What does it mean to be Black and patriotic in 21st-century America? Can life-enhancing outcomes positively affect the mentally ill? These are just two of the topics Ph.D. students grappled with at the Summer 2020 Virtual Ph.D. Residency July 2-10, with 90 students and 22 faculty members participating, assisted by administrators and staff across the university.
The bi-annual Ph.D. residency, until now, has been held face-to-face, bringing together doctoral students and faculty to connect, take classes and seminars, meet with faculty, and create community. The coronavirus pandemic impacted this tradition when administrators made the difficult decision to hold the residency as a virtual experience, mirroring the mid-residencies held throughout the year.
Fellow students and faculty welcomed Cohort 24, a diverse group ranging in age from 26 to 82, from six states as well as Lagos and the Ukraine.
While the new and returning students and faculty missed the deep personal interactions of the in-person residencies, the experience was considered a success. “The exploration of ideas in a vibrant community of academically focused peers and mentors is the hallmark of residency. The experience, even a virtual experience, bonds the students and inspires each to make change,” said President Dr. Karen Schuster Webb. “They find respect for differences and diversity, and encouragement to visualize and conceptualize ideas for change in their communities.”
Jennifer Raymond, Ph.D., interim dean of the Ph.D. Program in Interdisciplinary Studies program, reflected on the decision to hold a virtual residency.
“When we learned that we would not be able to hold our residency in person, I heard from faculty and students that they appreciated the concern for their safety,” Dr. Raymond said. “Still, there was a sense of loss and grief about not being together in person. We decided to build the July 2020 Ph.D. virtual residency around the themes of creativity. The residency planning committee and the student governance committee worked together to create a vibrant and engaging residency. We created a pre-residency speaker series during the months of May and June, which featured faculty, alumni and guest speakers. Next, we considered how to accommodate students across six or more time zones. To ensure close connectivity and mentoring, faculty made themselves available for individual and small group meetings. Several faculty held “Coffee Hours” for students and faculty to just drop by and visit. And, we even offered virtual chair yoga classes.”
Academic classes and activities throughout the eight-day residency incorporated topics ranging from the creative process to research methods, including “The Call to Lead” by Dr. Betty Overton-Adkins, “Memoir & Identity” by Dr. Diane Allerdyce, “Education for Democracy & Social Justice” by Dr. Hassana Alidou, and “Design Thinking” by Dr. Anu Mitra.
Guest speakers included alumnus Raul Manzano, Ph.D., 2015, who uses art as a powerful force for challenging dominant narratives and advocating for social change. His topic addressed the post- Ph.D. journey and creativity.
Guest speaker Julie Marie Wade presented on “The Personal is Still Political: Making Art with Pride in the New Millennium.” Wade is the author of 12 collections of poetry and prose, including “P*R*I*D*E” and the book length lyric essay, “Just an Ordinary Woman Breathing.”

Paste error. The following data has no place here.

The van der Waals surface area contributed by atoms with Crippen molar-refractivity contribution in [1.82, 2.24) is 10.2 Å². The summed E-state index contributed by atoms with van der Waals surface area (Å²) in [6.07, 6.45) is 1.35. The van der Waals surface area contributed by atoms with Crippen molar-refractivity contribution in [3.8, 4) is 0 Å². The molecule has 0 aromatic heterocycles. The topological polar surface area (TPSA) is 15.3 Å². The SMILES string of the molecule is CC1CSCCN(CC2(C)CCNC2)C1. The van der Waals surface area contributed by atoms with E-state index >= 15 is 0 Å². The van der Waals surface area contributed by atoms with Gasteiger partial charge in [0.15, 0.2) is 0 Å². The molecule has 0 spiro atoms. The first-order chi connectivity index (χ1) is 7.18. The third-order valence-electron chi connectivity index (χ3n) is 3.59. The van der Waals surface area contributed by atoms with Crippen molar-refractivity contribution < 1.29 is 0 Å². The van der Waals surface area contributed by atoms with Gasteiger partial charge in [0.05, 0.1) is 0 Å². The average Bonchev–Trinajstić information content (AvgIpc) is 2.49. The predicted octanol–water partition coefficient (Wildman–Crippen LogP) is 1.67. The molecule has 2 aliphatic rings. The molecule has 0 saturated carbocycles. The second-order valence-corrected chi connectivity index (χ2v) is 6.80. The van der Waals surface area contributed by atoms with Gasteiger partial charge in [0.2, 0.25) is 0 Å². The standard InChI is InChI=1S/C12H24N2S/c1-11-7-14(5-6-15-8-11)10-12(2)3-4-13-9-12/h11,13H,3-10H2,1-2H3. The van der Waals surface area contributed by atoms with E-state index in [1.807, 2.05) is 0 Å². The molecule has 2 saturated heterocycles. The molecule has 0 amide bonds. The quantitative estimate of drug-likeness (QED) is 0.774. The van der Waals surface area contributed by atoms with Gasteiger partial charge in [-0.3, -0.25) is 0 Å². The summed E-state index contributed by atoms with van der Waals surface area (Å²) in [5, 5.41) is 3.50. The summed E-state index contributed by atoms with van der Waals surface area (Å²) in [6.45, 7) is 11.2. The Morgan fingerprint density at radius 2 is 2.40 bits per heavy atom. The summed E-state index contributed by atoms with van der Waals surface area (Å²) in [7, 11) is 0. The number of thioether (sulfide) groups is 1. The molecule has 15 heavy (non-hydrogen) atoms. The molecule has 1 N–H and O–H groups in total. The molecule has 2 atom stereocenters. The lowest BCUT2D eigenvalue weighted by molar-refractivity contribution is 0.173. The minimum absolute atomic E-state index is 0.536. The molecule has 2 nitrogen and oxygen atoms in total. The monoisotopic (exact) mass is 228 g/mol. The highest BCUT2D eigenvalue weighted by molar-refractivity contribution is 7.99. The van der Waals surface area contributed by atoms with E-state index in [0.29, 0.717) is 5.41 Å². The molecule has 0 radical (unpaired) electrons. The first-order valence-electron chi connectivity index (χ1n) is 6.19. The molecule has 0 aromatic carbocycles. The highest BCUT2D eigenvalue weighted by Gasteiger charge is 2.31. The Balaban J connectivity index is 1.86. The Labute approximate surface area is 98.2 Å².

New students were also introduced to Penumbra, Union’s interdisciplinary journal of critical and creative inquiry. Penumbra is a peer-edited, peer reviewed, online journal, created in 2013 by faculty and students under the leadership of Dr. Karsten Piep. Penumbra invites academic papers as well as creative and critical works that address any aspect of the journal’s mission and scope. Penumbra’s goal is to promote social change through theoretically informed engagements with concrete issues and problems by publishing socially engaged innovative, creative, and critical scholarship, with a focus on ethical, political, and aesthetic issues in the humanities, public policy, and leadership.
Dr. Raymond sums up the July 2020 virtual residency experience this way.
“We discussed philosophy, and enjoyed musical and dance performances. We made art collaboratively and wrote poetry together. We shared photos of our gardens, our pets and our families. We pledged always to be the Culture Keepers of this Ph.D. program. Our Student Governance Committee offered mentoring and guidance on how to thrive in a Ph.D. program. Our MLK scholars dazzled us with their research. When we signed off for the last meeting, there was smiling and cheering and applause, and messages of best wishes and appreciation to all. Our program continues to grow and thrive because we are creative and committed to social change and to each other. Whether we sit in the same physical space or zoom room, we are a community, and we are Union.”
Union’s next Ph.D. residency is scheduled for early January 2021, when it will welcome Cohort 25.
The Union Institute & University doctoral program incorporates interdisciplinary study that explore ideas and practices in leadership, public policy, social change, ethics, creativity, innovation, design thinking, and beyond. Concentrations include Educational Studies, Ethical & Creative Leadership, Humanities & Culture, Public Policy & Social Change. Union’s Graduate Certificates provide a distinguished addition to the Ph.D. focus. Each certificate includes 12 credits of courses integrated into the major in the areas of Creative Writing, Design Thinking, Educational Leadership, Executive Leadership, Martin Luther King, Jr. Studies & Social Change, and Women’s & Gender Studies.
Learn how the Union Ph.D. program will transform your life and community at this link.